Prior to settling in New York City, Berry briefly taught first grade in Philadelphia while also starting a Bible study at his alma mater, the University of Pennsylvania. Soon after, he moved to Washington, DC, to serve in campus ministry at Howard University. He continued working with students in Orlando and Indiana, often through music, and at one point even put out an album.
In 2015, he moved to New York City to join a pastoral team at a congregation in Brooklyn.
“This was in the wake of a lot of the complex conversations and tensions around race and justice and faith, postmodernism, and secularism,” he said.
In 2021, he joined ODBM, where he continues to put out music and write devotionals. His most recent project, however, was a Juneteenth documentary that PBS recently picked up.
“One of the reasons we’re so excited to partner with CT is because CT’s Big Tent Initiative also seeks to extend the invitation to those who have historically been left out of it,” Berry said. “The vision to help the church intentionally engage the thorny topics of today with grit and grace is a common ethos we share.”
“Though African Americans are statistically the most churchgoing and Bible-reading demographic in the US, sadly, much Christian literature doesn’t reflect our contributions, stories, or concerns,” he said. “CT is a rare space where I see earnest attempts to bring in Black contributors and content creators.”
Even prior to collaborating with CT, Berry was a subscriber.
“I had always appreciated the desire and the attempt to highlight stories from the global body of Christ,” he said. “This was meaningful to me and I appreciated the articles, even when they spoke to complicated issues that not everyone might have been excited about. I’ve appreciated the sense of missional integrity that I’ve seen with CT, even prior to getting involved, which is why I was excited to see that partnership develop and strengthen.”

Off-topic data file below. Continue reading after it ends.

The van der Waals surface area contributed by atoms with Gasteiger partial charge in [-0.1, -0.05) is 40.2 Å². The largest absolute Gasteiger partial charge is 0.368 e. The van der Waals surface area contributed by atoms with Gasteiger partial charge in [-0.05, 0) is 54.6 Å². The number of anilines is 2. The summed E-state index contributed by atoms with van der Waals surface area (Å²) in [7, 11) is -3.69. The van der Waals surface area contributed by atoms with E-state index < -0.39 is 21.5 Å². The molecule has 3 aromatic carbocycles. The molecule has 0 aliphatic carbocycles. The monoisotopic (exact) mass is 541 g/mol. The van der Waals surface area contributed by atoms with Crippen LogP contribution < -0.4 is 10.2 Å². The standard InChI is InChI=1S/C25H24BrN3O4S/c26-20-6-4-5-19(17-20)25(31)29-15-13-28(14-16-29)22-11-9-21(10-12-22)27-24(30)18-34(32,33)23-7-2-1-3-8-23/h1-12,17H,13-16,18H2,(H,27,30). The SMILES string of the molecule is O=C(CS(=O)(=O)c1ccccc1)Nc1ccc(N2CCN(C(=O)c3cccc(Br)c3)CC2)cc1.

Reflecting on CT’s other podcasts, most notably The Rise and Fall of Mars Hill, The Russell Moore Show, and Heather Thompson Day’s Viral Jesus, Berry said, “I am honored to be able to share a sense of space with them. I appreciate the synergy in the mission between ODBM and CT in terms of using media in creative ways to highlight stories of faith and to inspire.”
Beyond the podcasts, Berry has also enjoyed working with Ed Gilbreath, CT’s vice president of strategic partnerships. Last year, Gilbreath and Berry worked together to organize webinars about Black History Month and why Juneteenth should matter to the church.
In March 2023, Berry, along with nearly two dozen other Christian leaders and CT employees, attended a meeting convened by CT’s new chief impact officer, Nicole Martin, to discuss CT’s Big Tent Initiative. The roundtable offered a space for many to share their opinions and feedback about the history of the ministry and its work to become more diverse.
“The Global South is now the center of Christianity, and yet Western Anglo institutions are the primary drivers of influence, money, and power,” Berry said. “Too often the loudest voices of Christianity don’t represent those people and places.”
In the midst of this reality, “Christianity Today is a beacon of light, demonstrating what it can look like to amplify the voices of those who aren’t typically heard,” he said. “Of course, there’s always room for growth. But I appreciate what I see as an earnest attempt. That’s encouraging to me.”